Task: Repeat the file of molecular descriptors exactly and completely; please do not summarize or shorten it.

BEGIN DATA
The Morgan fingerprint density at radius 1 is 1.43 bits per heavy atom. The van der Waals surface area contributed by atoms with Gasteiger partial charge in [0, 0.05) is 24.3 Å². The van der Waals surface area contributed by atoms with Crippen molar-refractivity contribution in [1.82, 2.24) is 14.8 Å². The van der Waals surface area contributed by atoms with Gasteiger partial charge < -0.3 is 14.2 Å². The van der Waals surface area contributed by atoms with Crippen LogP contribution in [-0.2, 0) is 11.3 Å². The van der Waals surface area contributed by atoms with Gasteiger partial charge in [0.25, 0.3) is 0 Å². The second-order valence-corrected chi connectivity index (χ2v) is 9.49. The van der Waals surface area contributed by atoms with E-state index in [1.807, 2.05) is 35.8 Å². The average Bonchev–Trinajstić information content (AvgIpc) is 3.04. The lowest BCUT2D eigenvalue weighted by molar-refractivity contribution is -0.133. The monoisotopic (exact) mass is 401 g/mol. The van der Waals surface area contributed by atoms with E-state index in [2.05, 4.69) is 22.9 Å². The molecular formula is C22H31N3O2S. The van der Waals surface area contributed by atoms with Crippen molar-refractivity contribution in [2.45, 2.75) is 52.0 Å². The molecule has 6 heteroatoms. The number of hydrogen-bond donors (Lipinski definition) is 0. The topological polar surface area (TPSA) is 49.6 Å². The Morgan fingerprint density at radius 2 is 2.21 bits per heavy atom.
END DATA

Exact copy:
The Morgan fingerprint density at radius 1 is 1.43 bits per heavy atom. The van der Waals surface area contributed by atoms with Gasteiger partial charge in [0, 0.05) is 24.3 Å². The van der Waals surface area contributed by atoms with Crippen molar-refractivity contribution in [1.82, 2.24) is 14.8 Å². The van der Waals surface area contributed by atoms with Gasteiger partial charge < -0.3 is 14.2 Å². The van der Waals surface area contributed by atoms with Crippen LogP contribution in [-0.2, 0) is 11.3 Å². The van der Waals surface area contributed by atoms with Gasteiger partial charge in [0.25, 0.3) is 0 Å². The second-order valence-corrected chi connectivity index (χ2v) is 9.49. The van der Waals surface area contributed by atoms with E-state index in [1.807, 2.05) is 35.8 Å². The average Bonchev–Trinajstić information content (AvgIpc) is 3.04. The lowest BCUT2D eigenvalue weighted by molar-refractivity contribution is -0.133. The monoisotopic (exact) mass is 401 g/mol. The van der Waals surface area contributed by atoms with E-state index in [2.05, 4.69) is 22.9 Å². The molecular formula is C22H31N3O2S. The van der Waals surface area contributed by atoms with Crippen molar-refractivity contribution in [2.45, 2.75) is 52.0 Å². The molecule has 6 heteroatoms. The number of hydrogen-bond donors (Lipinski definition) is 0. The topological polar surface area (TPSA) is 49.6 Å². The Morgan fingerprint density at radius 2 is 2.21 bits per heavy atom.